United States


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Total 13 commentsLeave a comment

Architecture designer, HKS, Inc.

great video


Great Course, very informative.

Director of Design , SAGE ARCH


Interior Designer , Ethan Allen Inc.


Mechanical Engineering Department Manager, Burns & McDonnell Engineering

great reading, appreciated the examples of cities that are already incorporating features to increase the visceral experience of residents

Regional Planner, Two Rivers-Ottauquechee Regional Commiss

Really well-written, informational read. Certainly a subject that should be discussed more in the mainstream.

Senior Architectural Project Manager, HFSC4

The level of sugar-coating forced a bit of bile to surface.

Engineering Technician, U.S. Army

As a resident of a coastal city working on numerous coastal projects I found this educational opportunity very intriguing. The idea of mitigating for sea level rise and climate change is an interesting challenge. I would personally like to see a more robust approach to using oyster reefs for shoreline protection and wave attenuation. I have studied the effects of bulkheading and seawall construction and they always destroy the intertidal areas due to increased wave action during storms and high tide events. Oyster reef construction is a win-win for environmentalists and developers for habitat restoration and infrastructure protection. I think it should be used widely on the East Coast.

President, Alicia Ravetto Architect PA

This topic helps understand the importance of shifting to view the blue environment as an important part of a coastal city, and planning land use and city operation accordingly. It shows what you can do as an individual, as a city planner, and operator. It provides an overview of the connections of all ecosystems and their impact on climate change and the coastal areas of the world.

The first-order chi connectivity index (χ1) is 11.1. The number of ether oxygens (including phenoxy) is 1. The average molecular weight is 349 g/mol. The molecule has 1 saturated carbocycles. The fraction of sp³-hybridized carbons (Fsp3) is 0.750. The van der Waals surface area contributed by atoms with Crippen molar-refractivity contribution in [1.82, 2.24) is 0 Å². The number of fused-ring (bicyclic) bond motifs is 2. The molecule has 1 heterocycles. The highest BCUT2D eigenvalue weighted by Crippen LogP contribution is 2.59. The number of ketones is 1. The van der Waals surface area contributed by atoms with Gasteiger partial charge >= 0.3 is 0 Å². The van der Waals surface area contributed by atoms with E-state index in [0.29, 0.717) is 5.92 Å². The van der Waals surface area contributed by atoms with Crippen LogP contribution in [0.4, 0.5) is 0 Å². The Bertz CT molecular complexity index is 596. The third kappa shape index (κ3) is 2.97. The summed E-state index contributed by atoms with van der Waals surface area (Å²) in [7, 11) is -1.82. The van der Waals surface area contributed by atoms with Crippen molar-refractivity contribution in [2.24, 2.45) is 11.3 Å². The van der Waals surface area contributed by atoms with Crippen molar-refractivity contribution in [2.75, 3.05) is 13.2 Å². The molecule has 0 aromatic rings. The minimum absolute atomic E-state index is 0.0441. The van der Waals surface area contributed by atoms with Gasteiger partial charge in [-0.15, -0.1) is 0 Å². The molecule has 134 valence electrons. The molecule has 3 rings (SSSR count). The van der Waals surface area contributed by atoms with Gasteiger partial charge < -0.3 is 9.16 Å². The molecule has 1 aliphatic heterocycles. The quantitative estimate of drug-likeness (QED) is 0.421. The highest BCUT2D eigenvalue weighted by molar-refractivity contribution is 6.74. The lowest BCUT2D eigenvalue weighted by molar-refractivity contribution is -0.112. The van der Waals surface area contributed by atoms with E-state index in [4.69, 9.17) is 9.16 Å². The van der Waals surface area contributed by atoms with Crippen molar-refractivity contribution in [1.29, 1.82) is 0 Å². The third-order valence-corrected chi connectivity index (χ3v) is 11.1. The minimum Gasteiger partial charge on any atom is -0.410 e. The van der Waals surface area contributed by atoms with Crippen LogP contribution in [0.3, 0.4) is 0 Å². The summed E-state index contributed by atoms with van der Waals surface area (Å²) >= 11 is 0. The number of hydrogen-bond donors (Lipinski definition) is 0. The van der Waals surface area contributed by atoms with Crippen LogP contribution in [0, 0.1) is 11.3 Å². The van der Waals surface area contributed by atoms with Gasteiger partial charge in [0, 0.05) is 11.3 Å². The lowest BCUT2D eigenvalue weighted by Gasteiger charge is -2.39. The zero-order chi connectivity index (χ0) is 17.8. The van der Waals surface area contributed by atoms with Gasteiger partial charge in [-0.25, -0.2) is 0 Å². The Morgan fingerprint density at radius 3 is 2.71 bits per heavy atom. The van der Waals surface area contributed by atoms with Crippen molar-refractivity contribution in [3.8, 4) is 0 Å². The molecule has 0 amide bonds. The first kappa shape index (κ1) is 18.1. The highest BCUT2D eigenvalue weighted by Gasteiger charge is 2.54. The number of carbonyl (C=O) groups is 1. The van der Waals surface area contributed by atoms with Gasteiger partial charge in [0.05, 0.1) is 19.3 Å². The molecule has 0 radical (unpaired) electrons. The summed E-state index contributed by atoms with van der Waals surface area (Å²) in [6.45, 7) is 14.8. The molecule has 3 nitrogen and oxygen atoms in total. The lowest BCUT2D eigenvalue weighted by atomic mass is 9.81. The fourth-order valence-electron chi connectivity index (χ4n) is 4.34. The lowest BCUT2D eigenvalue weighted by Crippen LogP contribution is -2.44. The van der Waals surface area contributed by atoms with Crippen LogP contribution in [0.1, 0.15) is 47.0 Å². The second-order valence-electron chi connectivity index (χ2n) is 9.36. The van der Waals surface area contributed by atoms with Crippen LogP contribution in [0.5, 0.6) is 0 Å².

Design Manager, Gensler

Loved it, very insteresting, some new things I didn't know yet how everything is so interconnected. You often hear about issues separately.
This reading should also qualify for AIA HSW credits. HInt!

Founder and Principal, Ecoworks Studio

This course is three chapters from the book Blue Urbanism: Exploring Connections between Cities and Oceans by Timothy Beatley. I found the content to be both interesting and informative. The excerpt does an excellent job of articulating the importance of the marine environment as a part of our overall ecosystem and the opportunities that cities (particularly coastal cities) have to support the health of ocean habitat.

Senior Project Architect, Intertek - ATi

Very interesting topic that professionals in sustainable fields may not deal with on a day to day basis. There is a lot to learn from the reading which is not short but it is well written and full of interesting facts. The course is designed to be an overview of Blue Urbanism and an introduction to the book which the reading is a sampling of. Bridging the gap between urban planning, sustainable management, and marine ecosystems is important to the future of not only our coastal cities but all of our cities around the world.

Design Manager, Gensler

I think we deal with this on a daily basis, especially the sustainable professionals. Sewage water often ends up in the ocean when city's can't handle it (oftten when there is a storm), that water creates dead zones through algae and kills all else. so that's a huge area we all are dealing with all day, either by reducing the amount of sewage conveyance or using waterless/compost toilets.
Stormwater retention on site is another aspect most of us should be dealing with, otherwise that may end up in the oceans as well, especially along coastal cities or along rivers.